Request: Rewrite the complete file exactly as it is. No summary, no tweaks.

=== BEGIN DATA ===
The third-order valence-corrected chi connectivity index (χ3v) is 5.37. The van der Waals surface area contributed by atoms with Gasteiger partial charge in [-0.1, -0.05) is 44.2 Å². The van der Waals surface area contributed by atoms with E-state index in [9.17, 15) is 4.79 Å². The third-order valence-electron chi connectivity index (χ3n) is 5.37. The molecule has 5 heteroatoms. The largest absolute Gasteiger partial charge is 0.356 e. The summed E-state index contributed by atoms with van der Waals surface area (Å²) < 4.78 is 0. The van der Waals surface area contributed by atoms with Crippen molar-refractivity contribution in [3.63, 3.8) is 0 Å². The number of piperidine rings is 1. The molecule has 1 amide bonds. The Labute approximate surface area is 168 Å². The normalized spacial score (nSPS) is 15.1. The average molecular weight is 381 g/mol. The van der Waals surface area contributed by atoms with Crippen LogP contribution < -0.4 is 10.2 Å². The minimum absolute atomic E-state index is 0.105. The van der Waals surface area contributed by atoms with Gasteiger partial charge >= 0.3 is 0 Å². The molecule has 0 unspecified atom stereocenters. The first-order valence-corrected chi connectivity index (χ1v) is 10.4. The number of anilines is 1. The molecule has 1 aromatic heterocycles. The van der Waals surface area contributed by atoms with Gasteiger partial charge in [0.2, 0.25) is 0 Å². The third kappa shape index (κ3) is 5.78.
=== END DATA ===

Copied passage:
The third-order valence-corrected chi connectivity index (χ3v) is 5.37. The van der Waals surface area contributed by atoms with Gasteiger partial charge in [-0.1, -0.05) is 44.2 Å². The van der Waals surface area contributed by atoms with E-state index in [9.17, 15) is 4.79 Å². The third-order valence-electron chi connectivity index (χ3n) is 5.37. The molecule has 5 heteroatoms. The largest absolute Gasteiger partial charge is 0.356 e. The summed E-state index contributed by atoms with van der Waals surface area (Å²) < 4.78 is 0. The van der Waals surface area contributed by atoms with Crippen molar-refractivity contribution in [3.63, 3.8) is 0 Å². The number of piperidine rings is 1. The molecule has 1 amide bonds. The Labute approximate surface area is 168 Å². The normalized spacial score (nSPS) is 15.1. The average molecular weight is 381 g/mol. The van der Waals surface area contributed by atoms with Crippen LogP contribution < -0.4 is 10.2 Å². The minimum absolute atomic E-state index is 0.105. The van der Waals surface area contributed by atoms with Gasteiger partial charge >= 0.3 is 0 Å². The molecule has 0 unspecified atom stereocenters. The first-order valence-corrected chi connectivity index (χ1v) is 10.4. The number of anilines is 1. The molecule has 1 aromatic heterocycles. The van der Waals surface area contributed by atoms with Gasteiger partial charge in [0.2, 0.25) is 0 Å². The third kappa shape index (κ3) is 5.78.